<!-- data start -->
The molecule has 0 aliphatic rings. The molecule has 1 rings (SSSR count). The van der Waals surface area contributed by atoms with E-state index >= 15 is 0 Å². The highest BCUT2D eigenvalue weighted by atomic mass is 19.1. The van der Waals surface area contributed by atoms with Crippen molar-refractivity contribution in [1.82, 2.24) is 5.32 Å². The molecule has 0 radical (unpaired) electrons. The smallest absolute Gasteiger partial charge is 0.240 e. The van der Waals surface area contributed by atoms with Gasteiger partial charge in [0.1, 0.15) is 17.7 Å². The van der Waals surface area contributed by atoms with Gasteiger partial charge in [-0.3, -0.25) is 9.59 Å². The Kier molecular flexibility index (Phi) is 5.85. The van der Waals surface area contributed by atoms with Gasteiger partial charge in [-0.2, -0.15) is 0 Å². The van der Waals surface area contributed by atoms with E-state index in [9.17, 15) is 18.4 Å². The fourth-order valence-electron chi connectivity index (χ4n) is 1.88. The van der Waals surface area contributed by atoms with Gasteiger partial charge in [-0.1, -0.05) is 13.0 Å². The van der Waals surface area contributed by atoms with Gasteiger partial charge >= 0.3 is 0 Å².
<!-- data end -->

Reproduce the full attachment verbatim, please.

The molecule has 0 aliphatic rings. The molecule has 1 rings (SSSR count). The van der Waals surface area contributed by atoms with E-state index >= 15 is 0 Å². The highest BCUT2D eigenvalue weighted by atomic mass is 19.1. The van der Waals surface area contributed by atoms with Crippen molar-refractivity contribution in [1.82, 2.24) is 5.32 Å². The molecule has 0 radical (unpaired) electrons. The smallest absolute Gasteiger partial charge is 0.240 e. The van der Waals surface area contributed by atoms with Gasteiger partial charge in [0.1, 0.15) is 17.7 Å². The van der Waals surface area contributed by atoms with Gasteiger partial charge in [-0.3, -0.25) is 9.59 Å². The Kier molecular flexibility index (Phi) is 5.85. The van der Waals surface area contributed by atoms with Gasteiger partial charge in [-0.2, -0.15) is 0 Å². The van der Waals surface area contributed by atoms with E-state index in [9.17, 15) is 18.4 Å². The fourth-order valence-electron chi connectivity index (χ4n) is 1.88. The van der Waals surface area contributed by atoms with Gasteiger partial charge in [-0.1, -0.05) is 13.0 Å². The van der Waals surface area contributed by atoms with Gasteiger partial charge >= 0.3 is 0 Å².